I meant to reply directly within one of the existing threads, but I
couldn't quite figure out how.
Anyway, hi. I'm the developer of the BirdSight Australia application.
Russell, the owner of this mailing list, contacted me the other day
about the app. I was pleasantly surprised to hear that it's been
noticed by some birders in Australia, and I was delighted to receive
some great feedback that I've already incorporated into a new version
of the app. It's been submitted to Apple and should be available in a
week. (approval times vary greatly, so there's no way to know for sure
when it will be released.) I've addressed almost all of the concerns
brought up here on the list, and the remaining ones will be addressed
in further updates.
You can see a quick and dirty demo of the changes in the new version at:
Once important thing to note is that the sighting database has been
substantially changed in this update, so the old database will no
longer be valid. This means that you'll have to export your existing
sightings before you upgrade if you wan to keep them. I'm glad to see
that folks have been using the exporting feature.
Some thoughts on points that people have made:
- About importing data: I haven't worked on this, mainly because
there really isn't an easy way to send arbitrary data to the iPhone. I
think that the best way for the iPhone app to track a user's life list
and other long-term data history stuff is for the app to connect to an
existing online data system like ebird.com or wildiaries.com. There
are so many of those sites in existence, that I haven't tried to
reproduce one. By the same token, I don't know which one to connect
with. Some one at Wildiaries has contacted me recently, so that might
lead to something. I've also developed an app for the Encyclopedia of
Life and for a project called Nature Worm run by a Cornell professor.
Many players in this game!
- About developing for other platforms: I'm actually a birder first
and a developer second, so all of my development skills are the result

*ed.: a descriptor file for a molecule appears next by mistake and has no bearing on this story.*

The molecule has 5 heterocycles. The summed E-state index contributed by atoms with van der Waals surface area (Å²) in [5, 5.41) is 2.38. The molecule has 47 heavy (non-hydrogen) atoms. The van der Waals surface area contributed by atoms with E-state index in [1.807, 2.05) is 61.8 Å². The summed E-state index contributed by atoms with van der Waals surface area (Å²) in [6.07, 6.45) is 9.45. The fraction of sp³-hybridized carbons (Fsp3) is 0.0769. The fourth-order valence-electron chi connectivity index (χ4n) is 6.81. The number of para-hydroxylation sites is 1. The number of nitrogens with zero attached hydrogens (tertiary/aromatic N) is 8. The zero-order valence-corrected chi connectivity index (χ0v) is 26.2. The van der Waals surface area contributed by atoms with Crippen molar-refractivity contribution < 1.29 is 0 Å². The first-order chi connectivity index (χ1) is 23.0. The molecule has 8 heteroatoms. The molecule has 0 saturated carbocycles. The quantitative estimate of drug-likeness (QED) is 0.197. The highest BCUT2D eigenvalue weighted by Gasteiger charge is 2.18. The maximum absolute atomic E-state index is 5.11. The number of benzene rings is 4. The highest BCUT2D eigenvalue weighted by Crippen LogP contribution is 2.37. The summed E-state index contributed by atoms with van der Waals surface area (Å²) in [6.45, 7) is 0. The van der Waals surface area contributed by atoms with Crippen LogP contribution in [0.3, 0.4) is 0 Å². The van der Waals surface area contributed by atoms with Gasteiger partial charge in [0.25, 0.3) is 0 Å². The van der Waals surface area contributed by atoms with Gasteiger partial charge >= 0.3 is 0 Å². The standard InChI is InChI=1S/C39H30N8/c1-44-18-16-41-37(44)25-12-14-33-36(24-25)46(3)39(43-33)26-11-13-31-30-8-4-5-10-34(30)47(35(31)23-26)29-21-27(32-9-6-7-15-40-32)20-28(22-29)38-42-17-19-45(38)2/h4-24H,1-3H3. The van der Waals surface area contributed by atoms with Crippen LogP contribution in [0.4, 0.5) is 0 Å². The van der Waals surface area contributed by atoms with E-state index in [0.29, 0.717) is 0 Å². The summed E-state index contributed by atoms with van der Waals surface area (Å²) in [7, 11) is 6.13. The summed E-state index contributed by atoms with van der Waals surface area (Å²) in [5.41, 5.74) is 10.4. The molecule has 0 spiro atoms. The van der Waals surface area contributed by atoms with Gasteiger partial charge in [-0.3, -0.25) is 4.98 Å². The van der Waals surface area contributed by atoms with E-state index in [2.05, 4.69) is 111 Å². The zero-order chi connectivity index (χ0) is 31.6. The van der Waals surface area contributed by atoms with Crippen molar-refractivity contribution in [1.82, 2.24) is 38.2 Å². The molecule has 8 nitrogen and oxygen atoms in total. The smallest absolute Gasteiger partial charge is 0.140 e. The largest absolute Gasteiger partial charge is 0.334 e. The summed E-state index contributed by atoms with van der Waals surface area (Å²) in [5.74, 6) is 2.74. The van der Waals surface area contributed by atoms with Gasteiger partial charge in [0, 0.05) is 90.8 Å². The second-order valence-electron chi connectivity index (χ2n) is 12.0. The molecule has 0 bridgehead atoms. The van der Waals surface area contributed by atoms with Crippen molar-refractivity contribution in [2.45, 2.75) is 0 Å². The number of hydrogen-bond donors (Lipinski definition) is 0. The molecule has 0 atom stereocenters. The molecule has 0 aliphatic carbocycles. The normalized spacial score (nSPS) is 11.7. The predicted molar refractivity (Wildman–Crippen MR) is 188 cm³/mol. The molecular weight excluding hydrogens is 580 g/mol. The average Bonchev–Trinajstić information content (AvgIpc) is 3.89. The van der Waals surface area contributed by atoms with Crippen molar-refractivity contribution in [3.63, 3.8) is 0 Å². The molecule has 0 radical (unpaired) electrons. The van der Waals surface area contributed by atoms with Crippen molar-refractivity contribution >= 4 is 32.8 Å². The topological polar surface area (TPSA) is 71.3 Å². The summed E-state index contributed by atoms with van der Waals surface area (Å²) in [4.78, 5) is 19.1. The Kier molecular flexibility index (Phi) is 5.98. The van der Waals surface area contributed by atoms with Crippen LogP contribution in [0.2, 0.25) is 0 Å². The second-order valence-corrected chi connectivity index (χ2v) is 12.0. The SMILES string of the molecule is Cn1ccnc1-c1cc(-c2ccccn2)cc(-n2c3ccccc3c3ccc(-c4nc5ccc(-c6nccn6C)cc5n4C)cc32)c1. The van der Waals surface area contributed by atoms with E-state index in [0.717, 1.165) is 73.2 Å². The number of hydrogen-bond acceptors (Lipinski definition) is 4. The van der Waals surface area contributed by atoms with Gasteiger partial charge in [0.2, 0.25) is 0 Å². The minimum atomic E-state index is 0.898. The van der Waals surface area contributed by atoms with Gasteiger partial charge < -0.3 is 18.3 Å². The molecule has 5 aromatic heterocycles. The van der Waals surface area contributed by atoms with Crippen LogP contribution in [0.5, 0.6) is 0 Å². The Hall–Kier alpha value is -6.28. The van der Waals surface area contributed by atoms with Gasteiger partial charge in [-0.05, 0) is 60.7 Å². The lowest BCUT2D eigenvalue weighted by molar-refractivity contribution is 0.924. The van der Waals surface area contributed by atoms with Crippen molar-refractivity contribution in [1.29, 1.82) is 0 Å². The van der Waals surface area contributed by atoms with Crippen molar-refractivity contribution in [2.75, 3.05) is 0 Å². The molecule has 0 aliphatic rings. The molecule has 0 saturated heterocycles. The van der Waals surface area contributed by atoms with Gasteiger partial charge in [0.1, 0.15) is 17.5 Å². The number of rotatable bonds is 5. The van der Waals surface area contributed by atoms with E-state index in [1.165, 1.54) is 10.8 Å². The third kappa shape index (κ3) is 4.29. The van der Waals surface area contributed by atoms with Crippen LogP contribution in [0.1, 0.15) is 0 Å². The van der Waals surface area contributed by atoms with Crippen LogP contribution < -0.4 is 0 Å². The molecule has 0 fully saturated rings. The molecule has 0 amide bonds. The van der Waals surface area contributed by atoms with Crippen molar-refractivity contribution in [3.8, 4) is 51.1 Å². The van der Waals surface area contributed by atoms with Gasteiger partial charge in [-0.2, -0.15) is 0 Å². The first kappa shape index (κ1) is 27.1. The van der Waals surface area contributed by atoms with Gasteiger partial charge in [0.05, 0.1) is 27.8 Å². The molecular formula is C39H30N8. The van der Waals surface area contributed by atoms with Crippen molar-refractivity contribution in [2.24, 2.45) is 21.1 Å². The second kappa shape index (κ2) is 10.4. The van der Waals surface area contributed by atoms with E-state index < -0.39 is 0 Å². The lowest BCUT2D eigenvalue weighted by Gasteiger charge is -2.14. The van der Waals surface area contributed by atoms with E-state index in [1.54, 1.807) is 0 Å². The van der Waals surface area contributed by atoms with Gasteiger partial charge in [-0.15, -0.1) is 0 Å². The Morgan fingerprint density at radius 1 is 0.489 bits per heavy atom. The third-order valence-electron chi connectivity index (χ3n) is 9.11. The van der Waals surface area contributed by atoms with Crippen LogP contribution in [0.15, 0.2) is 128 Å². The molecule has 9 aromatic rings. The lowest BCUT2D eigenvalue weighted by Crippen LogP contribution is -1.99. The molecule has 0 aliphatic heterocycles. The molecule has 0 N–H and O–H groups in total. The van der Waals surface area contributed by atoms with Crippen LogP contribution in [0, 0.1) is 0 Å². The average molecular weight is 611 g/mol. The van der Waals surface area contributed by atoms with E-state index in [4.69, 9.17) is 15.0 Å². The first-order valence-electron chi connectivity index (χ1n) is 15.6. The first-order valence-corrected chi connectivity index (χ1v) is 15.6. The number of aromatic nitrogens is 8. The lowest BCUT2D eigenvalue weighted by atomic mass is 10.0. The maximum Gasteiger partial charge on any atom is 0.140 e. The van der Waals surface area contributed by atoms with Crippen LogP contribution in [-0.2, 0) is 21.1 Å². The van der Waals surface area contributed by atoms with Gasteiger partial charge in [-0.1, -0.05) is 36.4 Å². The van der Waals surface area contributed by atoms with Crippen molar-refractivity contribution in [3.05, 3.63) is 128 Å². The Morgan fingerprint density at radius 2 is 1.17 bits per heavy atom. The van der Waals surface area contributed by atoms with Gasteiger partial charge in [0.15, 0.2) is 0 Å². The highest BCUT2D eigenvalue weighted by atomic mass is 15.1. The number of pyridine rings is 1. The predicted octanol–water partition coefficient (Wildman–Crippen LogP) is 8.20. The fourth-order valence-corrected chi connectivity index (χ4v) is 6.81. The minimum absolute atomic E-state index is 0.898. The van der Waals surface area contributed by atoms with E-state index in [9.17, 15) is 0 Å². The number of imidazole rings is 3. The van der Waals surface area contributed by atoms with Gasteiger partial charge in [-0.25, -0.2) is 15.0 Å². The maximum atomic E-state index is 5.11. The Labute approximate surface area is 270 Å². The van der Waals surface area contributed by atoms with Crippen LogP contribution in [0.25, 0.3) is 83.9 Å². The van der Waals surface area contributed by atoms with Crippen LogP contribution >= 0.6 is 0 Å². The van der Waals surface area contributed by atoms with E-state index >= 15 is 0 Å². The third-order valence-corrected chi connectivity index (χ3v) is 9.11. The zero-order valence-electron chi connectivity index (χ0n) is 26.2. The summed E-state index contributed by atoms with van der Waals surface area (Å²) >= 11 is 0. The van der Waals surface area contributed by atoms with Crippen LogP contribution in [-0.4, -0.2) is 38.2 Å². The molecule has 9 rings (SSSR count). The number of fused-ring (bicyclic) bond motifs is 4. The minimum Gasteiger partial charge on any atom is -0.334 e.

of my attempts to create nature tools for the iPhone. Now, I have been
able to start a company (NaturalGuides) around this work, but we're a
relatively small operation at this point, still looking for a way to
remain profitable so we can keep going. The BirdSight apps were just a
shot in the dark, and I'm glad to find out that they might be
- About the new version of the app: I've addressed a lot of the
basic usability issues: you can now delete individual sightings, and
the "add sighting" button is at the top of the observation page for
quick access. Also, new sightings have a blank bird count until you
change it, and the observation's end date is incorporated into the
export .csv file.
What I'm really excited about is the substantial upgrade to the
wikipedia feature. Articles are now automatically cached on your
device so that you can access them any time without needing an
internet connection. Additionally, images from the articles can be
viewed full screen and saved for display in the rest of the app. I
plan to add the ability to have the app run through all of the
articles and cache them. This will take a while, but if you run it
once with a fast wifi connection then you'll have all of that
wikipedia content at your fingertips wherever you are!
I've really appreciated all of the feedback that I've received by way
of this. I hope that my posting here is acceptable as I'm trying to
contributing to the existing conversation about the app. Just want to
let everyone know that I'll be listening and considering all of the
posts here regarding the app. Keep em coming!
- Charlie Mezak
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